Fabry disease is an X-linked monogenic disorder caused by mutations in galactosidase alpha (GLA) gene that encodes the enzyme α-galactosidase A (α-Gal A). α-Gal A metabolizes globotriaosylceramide substrate in lysosome. ST-920 is an adeno-associated virus encoding a human GLA cDNA under the control of a liver-specific promoter. Direct coat anti-α-Gal A antibody assays were developed to evaluate antibody response to the transgene enzyme expressed endogenously in non-human primates and humans. The bridging assay format was not feasible due to dimerization of the conjugated recombinant human α-Gal A reagents. This presentation highlights the challenges of developing a sensitive direct coat ELISA for non-clinical and clinical applications. In addition, the presentation demonstrates the innovative solutions to deliver reliable assays, which includes assessing well-characterized recombinant protein similar to the enzyme replacement therapy standard, engineering a chimeric anti-α-Gal A antibody positive control, and selecting detection antibody that cross-reacts with monkey and human IgG/IgM. .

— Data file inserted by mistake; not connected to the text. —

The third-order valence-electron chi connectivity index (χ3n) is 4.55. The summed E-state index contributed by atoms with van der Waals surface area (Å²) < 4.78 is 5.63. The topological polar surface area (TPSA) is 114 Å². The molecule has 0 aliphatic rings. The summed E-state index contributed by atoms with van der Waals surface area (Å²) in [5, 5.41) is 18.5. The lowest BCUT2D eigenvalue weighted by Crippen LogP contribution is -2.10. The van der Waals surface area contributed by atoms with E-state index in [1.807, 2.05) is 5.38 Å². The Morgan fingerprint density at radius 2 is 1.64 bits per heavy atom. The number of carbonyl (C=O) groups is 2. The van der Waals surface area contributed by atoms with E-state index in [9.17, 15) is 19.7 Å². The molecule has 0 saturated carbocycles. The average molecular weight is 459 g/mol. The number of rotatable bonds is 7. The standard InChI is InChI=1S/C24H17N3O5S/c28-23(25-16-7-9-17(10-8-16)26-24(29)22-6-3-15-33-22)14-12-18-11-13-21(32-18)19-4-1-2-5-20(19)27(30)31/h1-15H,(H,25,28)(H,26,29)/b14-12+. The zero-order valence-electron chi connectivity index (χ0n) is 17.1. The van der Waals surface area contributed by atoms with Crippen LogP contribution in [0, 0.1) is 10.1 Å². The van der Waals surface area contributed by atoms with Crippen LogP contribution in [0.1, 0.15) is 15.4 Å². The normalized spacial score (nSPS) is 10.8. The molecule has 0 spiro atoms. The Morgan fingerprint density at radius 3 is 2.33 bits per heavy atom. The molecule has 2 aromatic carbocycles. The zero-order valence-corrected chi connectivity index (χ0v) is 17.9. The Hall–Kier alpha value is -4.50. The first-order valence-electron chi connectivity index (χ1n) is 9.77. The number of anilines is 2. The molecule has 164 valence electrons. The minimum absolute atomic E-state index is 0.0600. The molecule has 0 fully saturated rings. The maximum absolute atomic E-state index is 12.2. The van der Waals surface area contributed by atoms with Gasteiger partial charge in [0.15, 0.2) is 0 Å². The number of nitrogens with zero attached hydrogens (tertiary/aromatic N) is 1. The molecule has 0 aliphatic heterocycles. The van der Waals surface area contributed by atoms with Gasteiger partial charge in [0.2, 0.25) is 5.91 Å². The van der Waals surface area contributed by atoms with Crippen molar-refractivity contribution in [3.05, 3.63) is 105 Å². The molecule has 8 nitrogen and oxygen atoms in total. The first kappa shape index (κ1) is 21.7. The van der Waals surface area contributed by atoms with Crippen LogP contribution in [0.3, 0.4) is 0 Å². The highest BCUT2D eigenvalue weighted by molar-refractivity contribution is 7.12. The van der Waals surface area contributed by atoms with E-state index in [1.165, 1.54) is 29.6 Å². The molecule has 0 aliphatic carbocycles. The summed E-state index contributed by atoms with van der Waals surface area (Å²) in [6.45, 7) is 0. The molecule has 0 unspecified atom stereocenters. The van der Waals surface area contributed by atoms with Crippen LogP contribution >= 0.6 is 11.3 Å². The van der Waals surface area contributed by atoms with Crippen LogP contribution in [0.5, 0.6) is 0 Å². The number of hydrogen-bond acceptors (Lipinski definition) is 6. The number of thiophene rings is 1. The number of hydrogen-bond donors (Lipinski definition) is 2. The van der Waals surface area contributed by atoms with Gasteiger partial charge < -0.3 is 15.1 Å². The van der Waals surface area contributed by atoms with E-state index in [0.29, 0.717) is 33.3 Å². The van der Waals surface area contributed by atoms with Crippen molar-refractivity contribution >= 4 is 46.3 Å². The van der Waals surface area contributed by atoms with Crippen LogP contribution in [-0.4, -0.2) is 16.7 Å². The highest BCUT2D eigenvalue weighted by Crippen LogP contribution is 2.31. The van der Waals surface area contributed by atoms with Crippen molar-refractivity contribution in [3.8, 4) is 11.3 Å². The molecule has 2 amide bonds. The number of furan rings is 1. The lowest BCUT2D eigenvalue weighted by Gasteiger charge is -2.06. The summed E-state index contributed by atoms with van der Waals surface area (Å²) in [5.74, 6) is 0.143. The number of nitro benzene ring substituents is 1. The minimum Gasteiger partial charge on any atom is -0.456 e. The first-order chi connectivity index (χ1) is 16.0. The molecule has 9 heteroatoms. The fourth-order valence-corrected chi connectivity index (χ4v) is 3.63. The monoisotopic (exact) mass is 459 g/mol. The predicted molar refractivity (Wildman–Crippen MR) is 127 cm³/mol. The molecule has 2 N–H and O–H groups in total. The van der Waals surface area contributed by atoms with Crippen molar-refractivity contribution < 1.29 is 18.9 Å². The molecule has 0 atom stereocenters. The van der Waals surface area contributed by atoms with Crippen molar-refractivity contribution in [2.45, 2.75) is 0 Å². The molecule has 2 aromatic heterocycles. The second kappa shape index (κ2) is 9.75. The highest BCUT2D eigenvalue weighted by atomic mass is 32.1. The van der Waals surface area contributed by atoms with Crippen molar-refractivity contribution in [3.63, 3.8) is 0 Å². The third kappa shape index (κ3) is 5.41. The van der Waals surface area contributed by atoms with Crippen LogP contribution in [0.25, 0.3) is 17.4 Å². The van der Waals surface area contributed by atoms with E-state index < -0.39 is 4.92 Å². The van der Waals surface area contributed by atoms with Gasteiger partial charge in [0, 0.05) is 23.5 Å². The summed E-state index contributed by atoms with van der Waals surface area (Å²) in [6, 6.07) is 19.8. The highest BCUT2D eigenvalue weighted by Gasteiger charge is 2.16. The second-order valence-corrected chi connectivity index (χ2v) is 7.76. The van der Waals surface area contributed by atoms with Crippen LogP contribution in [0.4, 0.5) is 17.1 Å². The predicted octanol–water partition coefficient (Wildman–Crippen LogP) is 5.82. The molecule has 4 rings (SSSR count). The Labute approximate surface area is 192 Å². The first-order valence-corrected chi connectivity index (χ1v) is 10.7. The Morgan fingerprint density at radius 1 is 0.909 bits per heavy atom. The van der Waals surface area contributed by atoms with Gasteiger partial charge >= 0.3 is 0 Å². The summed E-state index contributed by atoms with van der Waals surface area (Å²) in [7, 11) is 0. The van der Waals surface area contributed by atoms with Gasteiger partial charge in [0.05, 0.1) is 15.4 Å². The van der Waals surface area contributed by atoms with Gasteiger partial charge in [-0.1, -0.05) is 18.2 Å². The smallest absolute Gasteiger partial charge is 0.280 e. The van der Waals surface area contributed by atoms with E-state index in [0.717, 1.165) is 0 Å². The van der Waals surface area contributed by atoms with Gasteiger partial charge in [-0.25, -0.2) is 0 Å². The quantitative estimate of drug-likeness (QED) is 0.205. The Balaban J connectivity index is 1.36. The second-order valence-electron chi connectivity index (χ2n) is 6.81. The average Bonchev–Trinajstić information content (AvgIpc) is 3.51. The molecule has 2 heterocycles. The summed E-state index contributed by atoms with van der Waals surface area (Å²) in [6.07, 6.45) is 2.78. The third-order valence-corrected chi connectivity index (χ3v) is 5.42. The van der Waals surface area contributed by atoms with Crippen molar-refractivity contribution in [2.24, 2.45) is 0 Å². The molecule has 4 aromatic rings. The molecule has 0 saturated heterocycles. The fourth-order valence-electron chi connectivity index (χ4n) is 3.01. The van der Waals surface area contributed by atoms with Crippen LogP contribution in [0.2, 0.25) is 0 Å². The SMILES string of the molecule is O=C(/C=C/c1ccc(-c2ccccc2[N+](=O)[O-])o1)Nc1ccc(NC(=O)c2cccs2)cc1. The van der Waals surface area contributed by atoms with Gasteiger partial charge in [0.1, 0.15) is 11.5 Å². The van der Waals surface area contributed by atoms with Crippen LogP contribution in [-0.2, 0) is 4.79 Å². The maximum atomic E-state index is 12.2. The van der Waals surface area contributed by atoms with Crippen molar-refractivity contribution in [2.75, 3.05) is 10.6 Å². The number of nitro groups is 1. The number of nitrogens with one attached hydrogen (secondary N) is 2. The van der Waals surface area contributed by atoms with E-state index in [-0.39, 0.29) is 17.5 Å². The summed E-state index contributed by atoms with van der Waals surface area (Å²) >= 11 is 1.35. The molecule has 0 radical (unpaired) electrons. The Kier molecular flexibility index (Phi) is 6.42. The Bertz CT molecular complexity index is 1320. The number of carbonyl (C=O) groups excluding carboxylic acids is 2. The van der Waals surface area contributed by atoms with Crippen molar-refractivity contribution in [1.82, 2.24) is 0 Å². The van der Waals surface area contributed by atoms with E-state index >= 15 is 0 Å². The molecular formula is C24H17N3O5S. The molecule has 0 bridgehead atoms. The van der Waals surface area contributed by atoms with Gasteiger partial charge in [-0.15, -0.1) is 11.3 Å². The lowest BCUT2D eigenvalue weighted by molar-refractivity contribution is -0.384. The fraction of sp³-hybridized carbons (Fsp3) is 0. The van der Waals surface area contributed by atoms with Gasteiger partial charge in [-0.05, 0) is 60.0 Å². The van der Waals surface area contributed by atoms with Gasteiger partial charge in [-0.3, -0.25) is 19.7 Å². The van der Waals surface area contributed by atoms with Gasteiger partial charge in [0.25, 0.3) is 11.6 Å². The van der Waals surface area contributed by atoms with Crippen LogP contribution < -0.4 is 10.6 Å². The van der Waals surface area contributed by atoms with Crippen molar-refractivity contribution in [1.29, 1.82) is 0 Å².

The audience will understand the basic background about Fabry disease and information about ST-920 AAV mediate gene therapy for the disorder
The participants will understand the challenges associate with gene therapy and immunogenicity assay development
The audience will be shown innovative solutions to overcome immunogenicity assay development challenges to support non-clinical and clinical studies.